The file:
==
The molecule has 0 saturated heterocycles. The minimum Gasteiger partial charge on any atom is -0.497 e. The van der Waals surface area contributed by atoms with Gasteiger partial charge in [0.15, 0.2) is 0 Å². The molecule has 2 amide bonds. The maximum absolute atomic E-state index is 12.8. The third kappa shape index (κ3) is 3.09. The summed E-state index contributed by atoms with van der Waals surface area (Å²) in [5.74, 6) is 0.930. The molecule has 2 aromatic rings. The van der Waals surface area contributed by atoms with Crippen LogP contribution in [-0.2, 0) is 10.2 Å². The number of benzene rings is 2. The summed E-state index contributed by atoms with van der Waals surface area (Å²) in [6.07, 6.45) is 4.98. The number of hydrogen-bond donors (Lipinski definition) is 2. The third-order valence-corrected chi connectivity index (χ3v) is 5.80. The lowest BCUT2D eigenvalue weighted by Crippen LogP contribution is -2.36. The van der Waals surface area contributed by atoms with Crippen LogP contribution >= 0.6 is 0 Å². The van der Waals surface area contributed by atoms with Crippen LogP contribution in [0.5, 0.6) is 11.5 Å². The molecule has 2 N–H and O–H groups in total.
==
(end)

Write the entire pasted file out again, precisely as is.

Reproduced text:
The molecule has 0 saturated heterocycles. The minimum Gasteiger partial charge on any atom is -0.497 e. The van der Waals surface area contributed by atoms with Gasteiger partial charge in [0.15, 0.2) is 0 Å². The molecule has 2 amide bonds. The maximum absolute atomic E-state index is 12.8. The third kappa shape index (κ3) is 3.09. The summed E-state index contributed by atoms with van der Waals surface area (Å²) in [5.74, 6) is 0.930. The molecule has 2 aromatic rings. The van der Waals surface area contributed by atoms with Crippen LogP contribution in [-0.2, 0) is 10.2 Å². The number of benzene rings is 2. The summed E-state index contributed by atoms with van der Waals surface area (Å²) in [6.07, 6.45) is 4.98. The number of hydrogen-bond donors (Lipinski definition) is 2. The third-order valence-corrected chi connectivity index (χ3v) is 5.80. The lowest BCUT2D eigenvalue weighted by Crippen LogP contribution is -2.36. The van der Waals surface area contributed by atoms with Crippen LogP contribution >= 0.6 is 0 Å². The van der Waals surface area contributed by atoms with Crippen LogP contribution in [0.5, 0.6) is 11.5 Å². The molecule has 2 N–H and O–H groups in total.